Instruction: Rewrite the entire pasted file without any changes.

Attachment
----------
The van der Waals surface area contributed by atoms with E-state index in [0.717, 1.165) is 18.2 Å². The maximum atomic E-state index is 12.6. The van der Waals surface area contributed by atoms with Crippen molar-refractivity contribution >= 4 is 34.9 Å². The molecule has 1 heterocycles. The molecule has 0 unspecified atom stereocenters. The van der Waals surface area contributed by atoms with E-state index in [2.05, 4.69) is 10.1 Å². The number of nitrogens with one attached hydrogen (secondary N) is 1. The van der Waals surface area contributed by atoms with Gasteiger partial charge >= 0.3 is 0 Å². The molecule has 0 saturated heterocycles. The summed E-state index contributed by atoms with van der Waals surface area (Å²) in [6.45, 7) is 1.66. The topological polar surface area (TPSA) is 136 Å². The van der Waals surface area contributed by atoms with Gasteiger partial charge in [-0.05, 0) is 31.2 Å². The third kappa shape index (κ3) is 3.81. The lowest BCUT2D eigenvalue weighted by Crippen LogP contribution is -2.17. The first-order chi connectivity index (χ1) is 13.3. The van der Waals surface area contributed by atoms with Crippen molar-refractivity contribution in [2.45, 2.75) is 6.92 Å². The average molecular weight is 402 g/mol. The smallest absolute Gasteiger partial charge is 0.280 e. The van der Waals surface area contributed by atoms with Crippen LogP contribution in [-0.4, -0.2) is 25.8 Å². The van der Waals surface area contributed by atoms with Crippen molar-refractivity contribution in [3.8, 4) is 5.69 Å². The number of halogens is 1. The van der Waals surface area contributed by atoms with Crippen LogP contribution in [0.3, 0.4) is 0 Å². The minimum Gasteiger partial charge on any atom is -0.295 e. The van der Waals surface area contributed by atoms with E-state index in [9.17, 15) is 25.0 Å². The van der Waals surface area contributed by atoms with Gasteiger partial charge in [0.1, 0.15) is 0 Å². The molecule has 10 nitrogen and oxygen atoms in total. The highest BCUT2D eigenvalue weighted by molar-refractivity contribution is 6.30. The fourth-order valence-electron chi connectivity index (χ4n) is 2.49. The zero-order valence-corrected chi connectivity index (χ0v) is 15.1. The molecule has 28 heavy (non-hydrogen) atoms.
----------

The van der Waals surface area contributed by atoms with E-state index in [0.717, 1.165) is 18.2 Å². The maximum atomic E-state index is 12.6. The van der Waals surface area contributed by atoms with Crippen molar-refractivity contribution >= 4 is 34.9 Å². The molecule has 1 heterocycles. The molecule has 0 unspecified atom stereocenters. The van der Waals surface area contributed by atoms with E-state index in [2.05, 4.69) is 10.1 Å². The number of nitrogens with one attached hydrogen (secondary N) is 1. The van der Waals surface area contributed by atoms with Gasteiger partial charge >= 0.3 is 0 Å². The molecule has 0 saturated heterocycles. The summed E-state index contributed by atoms with van der Waals surface area (Å²) in [6.45, 7) is 1.66. The topological polar surface area (TPSA) is 136 Å². The van der Waals surface area contributed by atoms with Gasteiger partial charge in [-0.05, 0) is 31.2 Å². The third kappa shape index (κ3) is 3.81. The lowest BCUT2D eigenvalue weighted by Crippen LogP contribution is -2.17. The first-order chi connectivity index (χ1) is 13.3. The van der Waals surface area contributed by atoms with Crippen molar-refractivity contribution in [2.45, 2.75) is 6.92 Å². The average molecular weight is 402 g/mol. The smallest absolute Gasteiger partial charge is 0.280 e. The van der Waals surface area contributed by atoms with Crippen LogP contribution in [-0.4, -0.2) is 25.8 Å². The van der Waals surface area contributed by atoms with Crippen molar-refractivity contribution in [3.8, 4) is 5.69 Å². The number of halogens is 1. The van der Waals surface area contributed by atoms with Crippen LogP contribution in [0.3, 0.4) is 0 Å². The minimum Gasteiger partial charge on any atom is -0.295 e. The van der Waals surface area contributed by atoms with E-state index in [9.17, 15) is 25.0 Å². The van der Waals surface area contributed by atoms with Gasteiger partial charge in [0.1, 0.15) is 0 Å². The molecule has 10 nitrogen and oxygen atoms in total. The highest BCUT2D eigenvalue weighted by molar-refractivity contribution is 6.30. The fourth-order valence-electron chi connectivity index (χ4n) is 2.49. The zero-order valence-corrected chi connectivity index (χ0v) is 15.1. The molecule has 28 heavy (non-hydrogen) atoms.